3,000 BCE             The oldest known papyrus, a blank scroll found in the tomb of Saqqara, near Cairo.

300                          King Eumenes Il of Pergamum, barred from importing papyrus, builds a library of 200,000 volumes in parchment.

252                          The the oldest piece of paper ever found in Lu Lan, China.

207                          Beginning of the Chinese Han dynasty, in which paper is developed.

30                            Romans conquer Egypt and spread papyrus in the Mediterranean world.

105 CE                   The eunuch Cai Lun of the Chinese Han court is credited with inventing paper.

256                         First known book on paper, the Phi Yu Ching, produced in China

500-600                The Mayans develop bark paper.

610                         Korean monk Dancho, takes papermaking to Japan.

706                         Arabs bring paper to Mecca

751                         Papermaking in Samarkand begins.

1086                      Domesday Book (parchment)– corn mills in operation at Great Gaddesden, Apsley, Bury, Kings Langley, Nash, Piccotts End and Two Waters.

1140                       Papermaking begins in Muslim Spain in Xativa.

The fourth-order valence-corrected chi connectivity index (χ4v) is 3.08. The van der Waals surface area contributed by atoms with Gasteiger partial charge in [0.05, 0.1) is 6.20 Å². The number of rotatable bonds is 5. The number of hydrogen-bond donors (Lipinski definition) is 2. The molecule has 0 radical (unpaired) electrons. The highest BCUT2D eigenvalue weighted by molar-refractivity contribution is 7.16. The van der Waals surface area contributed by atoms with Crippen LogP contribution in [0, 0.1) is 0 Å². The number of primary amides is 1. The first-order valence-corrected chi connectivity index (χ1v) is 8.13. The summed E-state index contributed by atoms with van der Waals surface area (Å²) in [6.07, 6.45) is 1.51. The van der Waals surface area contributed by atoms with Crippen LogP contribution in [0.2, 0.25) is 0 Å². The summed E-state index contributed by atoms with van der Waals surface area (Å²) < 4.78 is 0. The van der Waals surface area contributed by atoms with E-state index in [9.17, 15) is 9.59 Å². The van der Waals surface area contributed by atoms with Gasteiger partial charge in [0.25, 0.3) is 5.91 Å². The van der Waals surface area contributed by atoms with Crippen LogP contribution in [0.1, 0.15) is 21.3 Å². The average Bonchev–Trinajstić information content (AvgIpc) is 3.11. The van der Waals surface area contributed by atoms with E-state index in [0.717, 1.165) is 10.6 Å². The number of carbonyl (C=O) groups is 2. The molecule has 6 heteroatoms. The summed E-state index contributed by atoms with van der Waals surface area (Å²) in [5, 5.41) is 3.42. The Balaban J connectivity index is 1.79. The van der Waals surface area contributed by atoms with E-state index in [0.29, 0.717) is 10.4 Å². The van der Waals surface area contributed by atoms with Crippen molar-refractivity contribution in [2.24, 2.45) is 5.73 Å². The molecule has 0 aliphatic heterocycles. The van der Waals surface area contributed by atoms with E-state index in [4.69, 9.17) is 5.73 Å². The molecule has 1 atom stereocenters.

1264                      First record of papermaking in Fabriano, Italy.

1282                      First watermark in Fabriano, Italy.

1286 CE                Ashridge Survey – corn mill in operation at Frogmore, also known as Covent or Fulling Mill.

1307                      Paper first used in England

1456                      Gutenberg completes printing his first Bible with moveable type.

1477                      William Caxton opens Britain’s first printing press

1488                      John Tate establishes the first paper mill in England in Hertfordshire. (Sele Mill)

1624                      Sale of Nash Mill by James Fullerton to William Kentish.

1672                      With invention of the Hollander beater, Holland becomes a net exporter rather than importer of fine white paper.

1755                      Batchworth Mill established as making paper.

1757                      John Baskerville publishes a quarto edition of ‘Virgil’ on wove (smooth) paper without laid lines.

1763                      Two Waters Mill established as making paper.

1769                      Nash Mills established for making paper.

1774                      Frogmore Mill first used for papermaking.

1778                     Apsley Mill established for making paper.

1798 CE               Nicolas-Louis Robert applies for a patent for his continuous paper machine, France.